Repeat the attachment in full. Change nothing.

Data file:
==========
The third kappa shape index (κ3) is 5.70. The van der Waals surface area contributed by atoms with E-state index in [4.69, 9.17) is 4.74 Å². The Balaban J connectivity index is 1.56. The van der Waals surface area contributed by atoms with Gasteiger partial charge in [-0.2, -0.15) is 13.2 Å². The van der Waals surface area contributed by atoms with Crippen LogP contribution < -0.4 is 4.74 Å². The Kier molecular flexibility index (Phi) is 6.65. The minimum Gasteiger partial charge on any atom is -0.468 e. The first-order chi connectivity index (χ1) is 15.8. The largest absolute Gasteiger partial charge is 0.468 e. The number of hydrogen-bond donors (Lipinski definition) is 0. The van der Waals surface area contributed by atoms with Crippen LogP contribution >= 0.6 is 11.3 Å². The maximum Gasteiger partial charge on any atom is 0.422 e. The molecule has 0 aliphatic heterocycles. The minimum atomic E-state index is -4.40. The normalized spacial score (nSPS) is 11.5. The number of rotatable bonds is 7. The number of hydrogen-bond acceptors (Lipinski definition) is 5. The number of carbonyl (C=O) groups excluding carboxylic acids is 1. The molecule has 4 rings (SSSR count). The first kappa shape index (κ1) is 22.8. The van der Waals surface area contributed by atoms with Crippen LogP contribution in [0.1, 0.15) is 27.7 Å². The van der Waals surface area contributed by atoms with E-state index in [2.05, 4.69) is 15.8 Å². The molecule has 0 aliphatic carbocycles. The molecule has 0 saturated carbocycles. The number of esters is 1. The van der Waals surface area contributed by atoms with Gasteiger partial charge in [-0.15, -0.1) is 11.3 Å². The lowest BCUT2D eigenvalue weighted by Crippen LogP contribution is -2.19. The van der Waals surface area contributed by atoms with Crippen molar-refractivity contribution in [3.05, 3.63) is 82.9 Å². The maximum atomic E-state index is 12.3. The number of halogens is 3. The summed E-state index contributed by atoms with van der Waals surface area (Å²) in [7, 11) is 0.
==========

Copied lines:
The third kappa shape index (κ3) is 5.70. The van der Waals surface area contributed by atoms with E-state index in [4.69, 9.17) is 4.74 Å². The Balaban J connectivity index is 1.56. The van der Waals surface area contributed by atoms with Gasteiger partial charge in [-0.2, -0.15) is 13.2 Å². The van der Waals surface area contributed by atoms with Crippen LogP contribution < -0.4 is 4.74 Å². The Kier molecular flexibility index (Phi) is 6.65. The minimum Gasteiger partial charge on any atom is -0.468 e. The first-order chi connectivity index (χ1) is 15.8. The largest absolute Gasteiger partial charge is 0.468 e. The number of hydrogen-bond donors (Lipinski definition) is 0. The van der Waals surface area contributed by atoms with Crippen LogP contribution >= 0.6 is 11.3 Å². The maximum Gasteiger partial charge on any atom is 0.422 e. The molecule has 0 aliphatic heterocycles. The minimum atomic E-state index is -4.40. The normalized spacial score (nSPS) is 11.5. The number of rotatable bonds is 7. The number of hydrogen-bond acceptors (Lipinski definition) is 5. The number of carbonyl (C=O) groups excluding carboxylic acids is 1. The molecule has 4 rings (SSSR count). The first kappa shape index (κ1) is 22.8. The van der Waals surface area contributed by atoms with Crippen LogP contribution in [0.1, 0.15) is 27.7 Å². The van der Waals surface area contributed by atoms with E-state index in [2.05, 4.69) is 15.8 Å². The molecule has 0 aliphatic carbocycles. The molecule has 0 saturated carbocycles. The number of esters is 1. The van der Waals surface area contributed by atoms with Gasteiger partial charge in [-0.15, -0.1) is 11.3 Å². The lowest BCUT2D eigenvalue weighted by Crippen LogP contribution is -2.19. The van der Waals surface area contributed by atoms with Crippen molar-refractivity contribution in [3.05, 3.63) is 82.9 Å². The maximum atomic E-state index is 12.3. The number of halogens is 3. The summed E-state index contributed by atoms with van der Waals surface area (Å²) in [7, 11) is 0.